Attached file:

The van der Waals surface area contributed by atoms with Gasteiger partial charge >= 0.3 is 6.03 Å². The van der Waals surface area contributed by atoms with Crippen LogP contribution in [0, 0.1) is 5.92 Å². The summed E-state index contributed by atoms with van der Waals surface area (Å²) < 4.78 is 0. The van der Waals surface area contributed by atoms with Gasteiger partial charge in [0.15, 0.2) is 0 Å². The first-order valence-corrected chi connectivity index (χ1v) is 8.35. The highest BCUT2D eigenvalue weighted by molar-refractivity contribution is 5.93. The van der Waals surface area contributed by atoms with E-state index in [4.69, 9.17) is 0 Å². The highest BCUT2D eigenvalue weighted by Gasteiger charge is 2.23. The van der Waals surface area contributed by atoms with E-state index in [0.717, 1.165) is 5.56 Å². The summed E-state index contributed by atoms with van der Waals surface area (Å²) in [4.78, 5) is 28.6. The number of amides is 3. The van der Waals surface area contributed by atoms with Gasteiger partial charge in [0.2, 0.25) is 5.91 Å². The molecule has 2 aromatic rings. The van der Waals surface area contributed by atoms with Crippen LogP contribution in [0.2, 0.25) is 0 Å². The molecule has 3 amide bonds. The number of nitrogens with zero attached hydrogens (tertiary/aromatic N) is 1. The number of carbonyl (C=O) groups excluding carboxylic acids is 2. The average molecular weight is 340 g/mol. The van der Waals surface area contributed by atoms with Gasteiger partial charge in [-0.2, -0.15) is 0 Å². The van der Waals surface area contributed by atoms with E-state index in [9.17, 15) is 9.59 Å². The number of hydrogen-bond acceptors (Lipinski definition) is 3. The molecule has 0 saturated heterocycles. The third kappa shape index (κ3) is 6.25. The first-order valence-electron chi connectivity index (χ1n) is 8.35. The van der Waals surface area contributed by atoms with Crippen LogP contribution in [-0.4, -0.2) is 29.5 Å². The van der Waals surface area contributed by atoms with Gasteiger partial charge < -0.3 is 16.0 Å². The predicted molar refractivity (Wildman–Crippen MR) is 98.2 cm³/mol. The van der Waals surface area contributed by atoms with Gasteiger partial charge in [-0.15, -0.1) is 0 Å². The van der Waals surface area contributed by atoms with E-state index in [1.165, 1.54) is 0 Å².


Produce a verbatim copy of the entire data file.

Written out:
The van der Waals surface area contributed by atoms with Gasteiger partial charge >= 0.3 is 6.03 Å². The van der Waals surface area contributed by atoms with Crippen LogP contribution in [0, 0.1) is 5.92 Å². The summed E-state index contributed by atoms with van der Waals surface area (Å²) < 4.78 is 0. The van der Waals surface area contributed by atoms with Gasteiger partial charge in [0.15, 0.2) is 0 Å². The first-order valence-corrected chi connectivity index (χ1v) is 8.35. The highest BCUT2D eigenvalue weighted by molar-refractivity contribution is 5.93. The van der Waals surface area contributed by atoms with E-state index in [4.69, 9.17) is 0 Å². The highest BCUT2D eigenvalue weighted by Gasteiger charge is 2.23. The van der Waals surface area contributed by atoms with E-state index in [0.717, 1.165) is 5.56 Å². The summed E-state index contributed by atoms with van der Waals surface area (Å²) in [4.78, 5) is 28.6. The number of amides is 3. The van der Waals surface area contributed by atoms with Gasteiger partial charge in [0.2, 0.25) is 5.91 Å². The molecule has 2 aromatic rings. The van der Waals surface area contributed by atoms with Crippen LogP contribution in [0.2, 0.25) is 0 Å². The molecule has 3 amide bonds. The number of nitrogens with zero attached hydrogens (tertiary/aromatic N) is 1. The number of carbonyl (C=O) groups excluding carboxylic acids is 2. The average molecular weight is 340 g/mol. The van der Waals surface area contributed by atoms with Gasteiger partial charge in [-0.2, -0.15) is 0 Å². The van der Waals surface area contributed by atoms with E-state index in [9.17, 15) is 9.59 Å². The number of hydrogen-bond acceptors (Lipinski definition) is 3. The molecule has 0 saturated heterocycles. The third kappa shape index (κ3) is 6.25. The first-order valence-electron chi connectivity index (χ1n) is 8.35. The van der Waals surface area contributed by atoms with Crippen LogP contribution in [-0.4, -0.2) is 29.5 Å². The van der Waals surface area contributed by atoms with Gasteiger partial charge < -0.3 is 16.0 Å². The predicted molar refractivity (Wildman–Crippen MR) is 98.2 cm³/mol. The van der Waals surface area contributed by atoms with Gasteiger partial charge in [-0.15, -0.1) is 0 Å². The van der Waals surface area contributed by atoms with E-state index in [1.165, 1.54) is 0 Å².